Women rule in Rock Bridge chain crew

Friday, October 15, 2010 | 10:24 p.m. CDT
Ilayna Pickett, middle, talks with April Sulze, right, and Patty Avery, left, during a quick break between plays on Friday. Along with Rebecca Bruton, they make up Rock Bridge's all-female chain crew.

COLUMBIA – The head linesman signals and the four of them spring into action.

First comes Rebecca Bruton, jogging forward with the first down marker in a gloved right hand. Close behind is Ilayna Pickett, in charge of clipping the chain to the nearest five-yard marker. Next is Patty Avery, clutching the down marker and changing it to read “1” as she runs. April Sulze is the final member of the crew to arrive at her destination, carrying the other end of the 10-yard chain and setting up at the line of scrimmage on first down.

Rock Bridge 24, Liberty 21 (OT)

Ian Patterson kicked a 21-yard field goal that allowed Rock Bridge to escape with a 24-21 overtime victory over Liberty in its district opener.

The Bruins led 21-0 with 9:24 left in the first half. Mark Pickerel found Austin Ray in the end zone twice for scores and ran one in himself.

Things turned around for the Bruins with 3:31 remaining in the half, when Sheldon Gerau’s punt was blocked and the Blue Jays ran it back for their first points of the game.

The real blow came with a minute left in the opening half, when Mark Pickerel bruised his shoulder trying to extend a third-down play and coming up inches short of the first down. Pickerel did not return but said after the game that he will play next week at Blue Springs South.

He was replaced by Bo Bell, who was unable to get the Bruins on the board in the second half while the Blue Jays scored two short rushing touchdowns, with the second coming just after the start of the fourth quarter to even the score at 21.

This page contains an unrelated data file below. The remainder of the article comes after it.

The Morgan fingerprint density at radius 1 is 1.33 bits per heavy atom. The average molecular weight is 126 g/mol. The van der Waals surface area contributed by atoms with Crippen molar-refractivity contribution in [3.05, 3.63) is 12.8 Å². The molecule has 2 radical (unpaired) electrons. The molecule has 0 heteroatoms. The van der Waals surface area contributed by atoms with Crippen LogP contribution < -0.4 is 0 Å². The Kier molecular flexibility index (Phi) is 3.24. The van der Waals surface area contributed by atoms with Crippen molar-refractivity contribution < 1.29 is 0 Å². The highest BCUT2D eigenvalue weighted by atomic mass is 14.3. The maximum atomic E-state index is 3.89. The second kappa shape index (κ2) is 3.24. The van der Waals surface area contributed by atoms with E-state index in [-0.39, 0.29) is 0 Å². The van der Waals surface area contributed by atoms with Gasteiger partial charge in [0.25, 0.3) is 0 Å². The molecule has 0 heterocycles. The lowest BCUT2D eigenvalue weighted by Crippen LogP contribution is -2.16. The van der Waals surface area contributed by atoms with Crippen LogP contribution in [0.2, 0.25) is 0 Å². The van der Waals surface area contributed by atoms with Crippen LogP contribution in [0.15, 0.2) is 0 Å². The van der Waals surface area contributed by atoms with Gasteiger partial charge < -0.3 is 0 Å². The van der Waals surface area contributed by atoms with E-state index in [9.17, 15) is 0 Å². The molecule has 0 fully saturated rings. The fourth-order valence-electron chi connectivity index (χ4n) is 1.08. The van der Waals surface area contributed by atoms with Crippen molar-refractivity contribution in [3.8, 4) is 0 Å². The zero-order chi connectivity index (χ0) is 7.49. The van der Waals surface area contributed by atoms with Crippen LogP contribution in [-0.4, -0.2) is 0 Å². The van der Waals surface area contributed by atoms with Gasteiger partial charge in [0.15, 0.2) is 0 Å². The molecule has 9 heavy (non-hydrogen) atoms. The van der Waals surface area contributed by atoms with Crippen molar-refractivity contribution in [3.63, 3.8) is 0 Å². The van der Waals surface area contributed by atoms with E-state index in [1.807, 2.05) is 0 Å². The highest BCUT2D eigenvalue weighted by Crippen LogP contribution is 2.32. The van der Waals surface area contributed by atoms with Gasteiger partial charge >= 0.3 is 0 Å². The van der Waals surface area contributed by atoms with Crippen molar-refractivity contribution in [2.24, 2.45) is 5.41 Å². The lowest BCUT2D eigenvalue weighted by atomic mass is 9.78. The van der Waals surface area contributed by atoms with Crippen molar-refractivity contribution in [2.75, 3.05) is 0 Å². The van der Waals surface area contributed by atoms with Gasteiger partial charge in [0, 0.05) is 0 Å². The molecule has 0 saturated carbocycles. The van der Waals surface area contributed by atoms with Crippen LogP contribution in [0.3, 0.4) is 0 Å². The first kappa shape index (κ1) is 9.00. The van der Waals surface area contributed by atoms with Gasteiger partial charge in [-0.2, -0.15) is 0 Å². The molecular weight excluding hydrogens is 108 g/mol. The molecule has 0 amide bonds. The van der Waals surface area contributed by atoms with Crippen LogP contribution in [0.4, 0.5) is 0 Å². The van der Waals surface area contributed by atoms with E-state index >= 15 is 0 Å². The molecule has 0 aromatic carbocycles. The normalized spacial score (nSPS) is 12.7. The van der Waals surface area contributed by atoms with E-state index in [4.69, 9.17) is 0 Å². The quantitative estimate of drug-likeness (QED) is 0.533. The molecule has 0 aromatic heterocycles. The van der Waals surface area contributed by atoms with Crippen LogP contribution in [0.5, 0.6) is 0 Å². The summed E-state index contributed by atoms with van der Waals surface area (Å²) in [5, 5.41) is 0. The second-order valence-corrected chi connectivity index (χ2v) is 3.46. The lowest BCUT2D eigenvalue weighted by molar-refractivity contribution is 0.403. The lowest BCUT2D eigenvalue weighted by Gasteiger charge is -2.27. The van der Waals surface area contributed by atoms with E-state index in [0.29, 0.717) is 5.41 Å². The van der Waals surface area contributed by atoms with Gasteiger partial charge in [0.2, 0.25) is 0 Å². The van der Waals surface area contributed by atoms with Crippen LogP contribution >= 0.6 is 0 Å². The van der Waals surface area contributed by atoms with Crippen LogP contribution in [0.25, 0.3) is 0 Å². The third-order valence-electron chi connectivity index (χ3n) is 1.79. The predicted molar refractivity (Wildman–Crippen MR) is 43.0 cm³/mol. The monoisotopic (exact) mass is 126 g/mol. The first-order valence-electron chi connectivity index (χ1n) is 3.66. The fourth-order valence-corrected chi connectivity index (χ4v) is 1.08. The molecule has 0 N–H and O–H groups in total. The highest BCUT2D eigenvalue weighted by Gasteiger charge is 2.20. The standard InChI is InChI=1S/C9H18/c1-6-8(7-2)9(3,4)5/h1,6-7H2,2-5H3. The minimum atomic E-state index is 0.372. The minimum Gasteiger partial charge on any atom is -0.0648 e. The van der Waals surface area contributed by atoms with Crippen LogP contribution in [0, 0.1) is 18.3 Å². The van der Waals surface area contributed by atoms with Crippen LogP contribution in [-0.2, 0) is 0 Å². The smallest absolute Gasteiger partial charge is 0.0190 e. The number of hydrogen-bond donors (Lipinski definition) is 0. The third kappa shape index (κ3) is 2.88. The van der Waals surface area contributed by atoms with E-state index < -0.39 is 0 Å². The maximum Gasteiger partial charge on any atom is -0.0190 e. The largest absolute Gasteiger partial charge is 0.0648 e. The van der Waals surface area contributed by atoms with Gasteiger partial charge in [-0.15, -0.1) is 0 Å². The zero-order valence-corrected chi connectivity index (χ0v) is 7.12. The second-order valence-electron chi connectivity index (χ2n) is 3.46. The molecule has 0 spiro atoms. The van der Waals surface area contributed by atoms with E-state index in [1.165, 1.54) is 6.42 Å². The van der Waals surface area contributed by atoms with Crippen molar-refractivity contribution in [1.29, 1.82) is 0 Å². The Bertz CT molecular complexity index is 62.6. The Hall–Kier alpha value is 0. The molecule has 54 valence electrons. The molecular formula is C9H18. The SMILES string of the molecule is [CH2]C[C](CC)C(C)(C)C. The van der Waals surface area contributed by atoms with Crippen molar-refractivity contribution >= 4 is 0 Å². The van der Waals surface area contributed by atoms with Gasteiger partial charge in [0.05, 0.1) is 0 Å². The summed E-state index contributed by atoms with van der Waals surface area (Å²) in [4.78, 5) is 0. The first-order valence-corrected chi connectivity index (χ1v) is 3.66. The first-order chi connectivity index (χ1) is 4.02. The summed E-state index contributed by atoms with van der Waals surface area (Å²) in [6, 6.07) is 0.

Bell drove the Bruins to the 15 before a controversial call with 33 seconds remaining allowed Rock Bridge to keep the football. Bell appeared to have fumbled on a third-down scramble but was ruled down. Ian Patterson attempted a 30-yard field goal but missed it, sending the game into overtime.

The Blue Jays got the ball first in the extra frame, failing to score when Tyler Pate missed a 31-yard field goal wide left, giving Patterson the opportunity to kick the game-winner.

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This is the life of the  Rock Bridge chain gang, billed by the school’s public address announcer as the world’s only all-female unit. Though that fact is unconfirmed, it is a rarity to see four women in charge of moving the chains on the sidelines of the male-dominated sport.

“I’ve never seen it anywhere else,” said Arnie Shearer, head linesman for Friday’s Rock Bridge-Liberty game and a 17-year veteran of football officiating. “But I always look forward to coming here because they do such a good job.”

The job is not an easy one. Between the 25 yard lines the sidelines are a crowded place and the chain crew must avoid players, coaches and the occasional play that spills out of bounds.